Bin Laden al­lies sus­pected of Vat­i­can plot ar­rested

The China Post - - INTERNATIONAL - BY AN­GUS MACKIN­NON

Ital­ian po­lice said Fri­day they had dis­man­tled an Is­lamist net­work they have linked to Osama bin Laden, one of Pak­istan’s dead­li­est at­tacks and, more loosely, a pos­si­ble plot to bomb the Vat­i­can.

A to­tal of 18 peo­ple were or­dered ar­rested fol­low­ing a sixyear in­ves­ti­ga­tion that be­gan with a probe into an il­le­gal im­mi­gra­tion racket al­legedly run from the is­land of Sar­dinia. Only nine of the sus­pects had been de­tained by Fri­day af­ter­noon.

Pros­e­cu­tor Mauro Mura told a press con­fer­ence in Cagliari, Sar­dinia that mem­bers of the net­work had been in con­tact with two po­ten­tial sui­cide bombers who came to Italy in 2010 and dis­cussed the pos­si­bil­ity of at­tack­ing the Vat­i­can.

The men left Italy when they be­came aware they were un­der sur- veil­lance and the ar­rested sus­pects are not be­ing in­ves­ti­gated fur­ther on that score, Mura said.

Mario Carta, an of­fi­cer in the DI­GOS anti- ter­ror­ism unit that car­ried out the in­ves­ti­ga­tion, ac­knowl­edged there was no firm ev­i­dence of a con­spir­acy to kill the pope, only “strong sus­pi­cions” based on wire­tapped con­ver­sa­tions in which the sus­pects had spo­ken “in ironic terms” about the leader of the world’s Catholics.

Vat­i­can spokesman Fed­erico Lom­bardi played down the sig­nif­i­cance of the in­ci­dent. “This con­cerns a 2010 sce­nario that didn’t ma­te­ri­al­ize. It has no rel­e­vance to­day and there is no rea­son for par­tic­u­lar con­cern,” he told re­porters.

Shop­keeper, Imam Held

The al­leged key fig­ures in the net­work were Khan Sul­tan Wali, a shop­keeper and long-term res­i­dent of Ol­bia, Sar­dinia and Zulk­i­fal hafiz Mo­hammed, an imam who car­ried out mis­sion­ary work in Bres­cia and Berg­amo in north­ern Italy, ac­cord­ing to sketchy de­tails pro­vided by pros­e­cu­tors at a press con­fer­ence.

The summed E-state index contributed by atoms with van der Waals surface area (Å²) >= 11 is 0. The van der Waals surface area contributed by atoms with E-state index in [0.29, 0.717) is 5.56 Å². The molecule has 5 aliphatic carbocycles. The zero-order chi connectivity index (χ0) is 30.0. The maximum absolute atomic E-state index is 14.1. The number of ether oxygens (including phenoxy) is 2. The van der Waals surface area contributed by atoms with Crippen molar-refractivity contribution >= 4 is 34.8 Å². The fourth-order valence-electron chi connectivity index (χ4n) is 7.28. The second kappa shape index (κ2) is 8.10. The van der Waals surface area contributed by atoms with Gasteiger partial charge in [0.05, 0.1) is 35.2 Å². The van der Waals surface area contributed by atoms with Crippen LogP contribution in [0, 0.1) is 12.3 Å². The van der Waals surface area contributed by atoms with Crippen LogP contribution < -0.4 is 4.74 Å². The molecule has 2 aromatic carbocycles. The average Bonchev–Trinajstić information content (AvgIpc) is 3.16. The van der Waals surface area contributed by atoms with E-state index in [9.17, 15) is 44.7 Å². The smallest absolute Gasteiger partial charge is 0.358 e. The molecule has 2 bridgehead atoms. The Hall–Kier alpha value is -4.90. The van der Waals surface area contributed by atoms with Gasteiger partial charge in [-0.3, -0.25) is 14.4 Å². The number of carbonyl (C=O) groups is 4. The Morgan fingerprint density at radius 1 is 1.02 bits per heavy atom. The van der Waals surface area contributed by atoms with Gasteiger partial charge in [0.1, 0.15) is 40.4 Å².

The ar­rest war­rants ac­cuse the sus­pects of be­long­ing to “an or­ga­ni­za­tion ded­i­cated to transna­tional crim­i­nal ac­tiv­i­ties in­spired by alQaida and other rad­i­cal or­ga­ni­za­tions pur­su­ing armed strug­gle against the West and in­sur­rec­tion against the cur­rent gov­ern­ment of Pak­istan.”

In­te­rior Min­is­ter An­gelino Al­fano praised “an ex­tra­or­di­nary op­er­a­tion” that demon­strated the ef­fi­ciency of the se­cu­rity ser­vices.

“With one sole in­ves­ti­ga­tion that started in 2009 we have suc­ceeded in not only dis­man­tling a net­work of peo­ple traf­fick­ers but also (detaining) sev­eral in­di­vid­u­als ac­cused of con­spir­ing with ter­ror­ist aims and oth­ers of in­volve­ment in at­tacks,” Al­fano said.

Wire­tap record­ings sug­gest two mem­bers of the net­work were part of bin Laden’s se­cu­rity de­tail be­fore his slay­ing by U.S. spe­cial forces in Pak­istan in May 2011, ac­cord­ing to a po­lice state­ment. Oth­ers re­mained in con­tact with the late al-Qaida leader’s rel­a­tives af­ter his death.

Some of the men ar­rested or be­ing sought are sus­pected of in­volve­ment in the Oc­to­ber 2009 bomb­ing of the Meena Bazaar in Pe­shawar, which left more than 100 dead and over 200 peo­ple in­jured.

Carta said there was ev­i­dence that the attack was sub­stan­tially planned and fi­nanced from Ol­bia and that Italy-based mil­i­tants had taken part in it.

Many of the vic­tims of the attack were women and chil­dren. At the time, the au­thor­i­ties blamed the Tal­iban for car­ry­ing out the attack in reprisal for an­timil­i­tant ac­tions by gov­ern­ment forces. The Tal­iban de­nied be­ing in­volved.

Khan Sul­tan Wali is one of the lead­ers of the small Is­lamic com­mu­nity on Sar­dinia, a sleepy is­land that is a hol­i­day play­ground for celebri­ties and some of the world’s rich­est peo­ple.

Ac­cord­ing to po­lice, the al­leged rad­i­cal net­work was in­volved in smug­gling Pak­istani and Afghan na­tion­als into Europe through Italy, ei­ther by se­cur­ing tem­po­rary visas via con­tacts with cor­rupt busi­ness­men or help­ing ap­pli­cants fraud­u­lently present them­selves as vic­tims of eth­nic or re­li­gious per­se­cu­tion who should be granted asy­lum in Europe.

Funds raised from this ac­tiv­ity as well as char­ity col­lec­tions were al­legedly sent back to rad­i­cal groups in Pak­istan, in­clud­ing alQaida off­shoots and the lo­cal Tal­iban.

AP

A po­lice of­fi­cer pa­trols out­side St. Peter’s Square in Rome on Fri­day, April 24.

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